How to Battle Blurry Photos with a Fast Prime Lens

by Barrett

Why is everything crystal clear in this picture except for my son?  The problem is my young bowler is the only part of the image moving quickly!  A faster camera lens could have frozen this action shot.

Why is everything crystal clear in this picture except for my son? The problem is my young bowler is the only part of the image moving quickly! A faster camera lens could have frozen this action shot.

It’s hard to believe it, but my son is almost five years old, and I’ve probably taken at least 5,000 pictures of him so far. I think 4,598 of them have been blurry.
(I exaggerate only slightly.)

He just moves too darned fast. With the exception of his first year when he wasn’t that mobile, he has proven too swift for my inadequate photo arsenal to keep up.

So I know that anybody can take a decent picture outdoors with lots of light to support an average camera lens. But as any amateur photographer has probably realized, unwanted blur usually has to do with indoor or low-light situations. That’s the Achilles’ heel for many consumer-grade lenses, which are too slow to freeze all the action in their line of sight.

Sure, you can throw some flash on your subject, but that strategy has its own set of limitations. If you want to capture the beauty of a moment in natural light, you may not want to ruin it with an obnoxious flash.

Of course, the simple solution is to buy more expensive gear.
(Isn’t it always?)
But as you start to look at your options, it quickly becomes an expensive proposition. A good zoom lens can cost you $1,000 or more…

But we’re getting ahead of ourselves. You’ve got to start somewhere…

Begin the Journey to Snapping Sharper Photos
Five years ago, I bought my Canon DSLR knowing I needed more than a point and shoot camera to get the job done.
(It’s the EOS Rebel T1i, which has since been superseded by five newer versions. The Canon T6i has just been announced.)

I picked up two ‘kit’ lenses, which were packaged with the camera body as part of a holiday sale. One was an 18-55mm zoom. The other was a 55-250mm zoom.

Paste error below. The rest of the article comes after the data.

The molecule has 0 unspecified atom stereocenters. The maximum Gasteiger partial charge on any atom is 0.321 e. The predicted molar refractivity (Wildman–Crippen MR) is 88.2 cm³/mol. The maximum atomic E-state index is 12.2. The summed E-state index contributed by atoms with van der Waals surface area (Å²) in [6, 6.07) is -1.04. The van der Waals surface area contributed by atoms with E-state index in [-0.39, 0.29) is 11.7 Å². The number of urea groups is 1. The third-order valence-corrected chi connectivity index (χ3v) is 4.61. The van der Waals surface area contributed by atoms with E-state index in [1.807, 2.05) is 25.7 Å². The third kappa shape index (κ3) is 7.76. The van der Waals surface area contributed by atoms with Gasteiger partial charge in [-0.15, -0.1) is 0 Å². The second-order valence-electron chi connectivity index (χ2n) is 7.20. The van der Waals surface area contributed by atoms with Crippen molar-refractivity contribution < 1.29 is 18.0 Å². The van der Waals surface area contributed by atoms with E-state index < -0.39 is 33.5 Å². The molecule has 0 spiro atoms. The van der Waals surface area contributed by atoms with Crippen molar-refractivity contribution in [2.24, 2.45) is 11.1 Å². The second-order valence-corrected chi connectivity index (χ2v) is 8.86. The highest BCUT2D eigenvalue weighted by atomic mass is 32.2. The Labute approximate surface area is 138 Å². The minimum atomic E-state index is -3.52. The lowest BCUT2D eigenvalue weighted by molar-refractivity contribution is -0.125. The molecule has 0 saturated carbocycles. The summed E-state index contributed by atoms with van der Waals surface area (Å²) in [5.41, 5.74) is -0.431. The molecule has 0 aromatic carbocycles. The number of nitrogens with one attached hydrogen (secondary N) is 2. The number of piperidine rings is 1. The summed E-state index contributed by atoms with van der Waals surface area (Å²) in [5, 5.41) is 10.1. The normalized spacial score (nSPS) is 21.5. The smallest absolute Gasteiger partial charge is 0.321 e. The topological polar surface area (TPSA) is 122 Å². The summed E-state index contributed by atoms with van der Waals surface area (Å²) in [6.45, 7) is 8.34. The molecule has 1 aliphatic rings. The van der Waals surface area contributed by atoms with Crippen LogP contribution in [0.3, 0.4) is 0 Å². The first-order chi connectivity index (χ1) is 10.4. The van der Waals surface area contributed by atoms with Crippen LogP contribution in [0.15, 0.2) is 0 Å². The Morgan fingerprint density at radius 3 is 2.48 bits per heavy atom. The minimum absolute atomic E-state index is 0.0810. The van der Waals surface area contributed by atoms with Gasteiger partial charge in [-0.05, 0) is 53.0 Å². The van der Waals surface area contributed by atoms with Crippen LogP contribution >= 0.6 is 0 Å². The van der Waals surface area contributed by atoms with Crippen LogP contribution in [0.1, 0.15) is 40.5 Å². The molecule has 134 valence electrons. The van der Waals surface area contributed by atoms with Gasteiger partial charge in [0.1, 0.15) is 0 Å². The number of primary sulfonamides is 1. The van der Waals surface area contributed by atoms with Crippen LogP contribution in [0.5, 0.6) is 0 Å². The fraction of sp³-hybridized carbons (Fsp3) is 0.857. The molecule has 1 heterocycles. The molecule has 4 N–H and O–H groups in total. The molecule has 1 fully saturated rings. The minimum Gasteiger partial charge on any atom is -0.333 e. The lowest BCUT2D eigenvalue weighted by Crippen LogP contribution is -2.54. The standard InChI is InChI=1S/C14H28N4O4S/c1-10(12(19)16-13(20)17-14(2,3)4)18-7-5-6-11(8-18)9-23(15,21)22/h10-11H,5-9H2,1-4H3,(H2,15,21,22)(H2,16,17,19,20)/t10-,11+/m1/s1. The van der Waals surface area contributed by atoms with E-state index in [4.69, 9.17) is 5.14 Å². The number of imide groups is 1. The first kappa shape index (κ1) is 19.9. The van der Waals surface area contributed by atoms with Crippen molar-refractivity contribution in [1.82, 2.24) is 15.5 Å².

I found the super zoom to be relatively useless in freezing action. I liked the basic zoom better. It enabled a significant jump in the general quality of my pictures over my Canon PowerShot Elphs, but it also had trouble in low light.

The reason was neither were high-end lenses. Specifically, they weren’t very ‘fast.’ The 18-55mm had a maximum aperture of f/3.5-5.6, while the 55-250mm was only an f/4-5.6.

To capture the action, you need a faster lens with a larger maximum aperture and lower ‘f’ number. Fast lenses let in more light, allowing you to use quicker shutter speeds to freeze any motion in front of you.

But of course, they cost a whole lot more than a couple hundred dollars.
(Which is what the kit lenses go for)

Discover Prime
Fast-forward two years…
I was struggling over how to proceed forward with my increasingly expensive hobby, when a friend, who was a professional photographer, suggested I buy a ‘prime’ lens. A prime is a lens with one fixed focal length, which means it doesn’t zoom.

The quality of these lenses is typically quite high. They’re fast, and their cost… by comparison with fast zoom lenses…is a steal.

So I decided to try out a prime as a cost-efficient next step on my journey to photographic enlightenment.

50mm Prime
I just had to figure out the focal length I wanted…